323BC: Death of Alexander the Great (b.356BC). The young King of Macedon initiated a series of conquests that spread Hellenic civilization essentially throughout the known world of his day. He was never defeated in battle, but died at age 32 in Babylon, in the palace of Nebuchadnezzar II, just prior to beginning a planned campaign against Arabia.
632: Death of the Arab warlord and prophet Muhammad (b.570).
1184 BC: The Hellenic city of Troy, located on the Anatolian coastal plain, is sacked and destroyed by a Greek coalition led by King Agamemnon. You can read it all in The Iliad, if you like, by Homer. If you were educated in the classical tradition, i.e., before the 1960s took hold, you probably read it in the original Greek. The precision of the date here can be attributed to the great polymath Eratosthenes, librarian of the Library of Alexandria.
1190: Enroute to the Third Crusade, the Emperor of the Holy Roman Empire, Fredrick Barbarossa (name means “red beard”) (b.1122), drowns in the Saleph River. His loss causes his Germanic army to nearly collapse, but the remnants eventually join the armies of France’s Philip II and England’s Richard Coeur de Lion in Acre.
1509: Henry VIII marries his brother’s widow, Catherine of Aragon.
1664: Nieu Amsterdam is renamed New York.
1755: Birth of Nathan Hale (d.1776), who famously gave his one life for his country, hanged by a British noose for espionage.
1756: Birth of John Trumbull (d.1843), the American painter who created some of our most memorable images of the American Revolution.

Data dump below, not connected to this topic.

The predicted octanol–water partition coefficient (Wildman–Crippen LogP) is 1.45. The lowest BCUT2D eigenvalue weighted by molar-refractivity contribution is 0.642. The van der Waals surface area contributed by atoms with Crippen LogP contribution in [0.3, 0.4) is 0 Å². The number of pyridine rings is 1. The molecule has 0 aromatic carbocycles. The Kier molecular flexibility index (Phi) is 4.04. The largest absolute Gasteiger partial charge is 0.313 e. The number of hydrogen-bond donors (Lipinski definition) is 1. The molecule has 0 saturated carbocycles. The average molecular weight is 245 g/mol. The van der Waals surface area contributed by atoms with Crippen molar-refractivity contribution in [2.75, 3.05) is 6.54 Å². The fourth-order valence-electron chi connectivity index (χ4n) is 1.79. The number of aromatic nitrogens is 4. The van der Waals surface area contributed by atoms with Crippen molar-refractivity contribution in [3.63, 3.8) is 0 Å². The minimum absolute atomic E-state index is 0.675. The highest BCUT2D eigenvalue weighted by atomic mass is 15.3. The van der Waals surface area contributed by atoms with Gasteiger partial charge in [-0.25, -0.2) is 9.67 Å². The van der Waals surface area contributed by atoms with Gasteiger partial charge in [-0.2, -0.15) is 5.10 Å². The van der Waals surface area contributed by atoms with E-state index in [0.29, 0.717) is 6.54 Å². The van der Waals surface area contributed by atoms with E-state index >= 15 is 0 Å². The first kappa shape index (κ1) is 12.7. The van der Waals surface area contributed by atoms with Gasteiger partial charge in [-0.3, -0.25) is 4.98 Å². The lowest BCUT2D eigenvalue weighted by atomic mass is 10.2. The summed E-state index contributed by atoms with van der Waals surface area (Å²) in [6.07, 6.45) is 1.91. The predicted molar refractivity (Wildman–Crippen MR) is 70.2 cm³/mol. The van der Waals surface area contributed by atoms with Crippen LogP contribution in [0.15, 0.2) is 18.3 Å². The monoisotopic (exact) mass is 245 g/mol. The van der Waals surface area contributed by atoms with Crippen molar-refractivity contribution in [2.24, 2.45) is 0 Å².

1776: The Continental Congress appoints a “Committee of Five” led by Virginian Thomas Jefferson to draft a declaration of independence from Great Britain.
1789: Virginian James Madison submits to the Continental Congress twelve proposed amendments to the Constitution. By 1791, ten of them are ratified by the states as the Bill of Rights. One more is finally ratified by the Several States in 1992, to become the 27thAmendment- prohibiting changes in Congressional pay and benefits without an intervening election.
1793: The Jacobin faction of the French revolutionary leadership takes over control of the ill-named Committee of Public Safety and converts it into the Revolutionary Dictatorship. You will not be surprised to know that Madame Guillotine begins to increase the pace of her work.
1809: Death of Thomas Paine (b.1737), one of the intellectual fathers of the American Revolution, whose 1776 broadside, Common Sense, laid down in clear rhetoric the foundation for the Colonies making a complete break with the United Kingdom. By 1789 he became an early enthusiast for the French Revolution and was in fact “elected” to the French Assembly, even though he spoke no French. As an ally of Robespierre, he eventually fell into disfavor and was imprisoned in 1793. While in prison he penned The Age of Reason, which excoriated the teachings of the Church in favor of “free rational inquiry” into any and all subjects. But before descending into the mire of revolutionary France, and during the course of the American Revolution, he published a series of pamphlets called The American Crisis. You may recognize these words: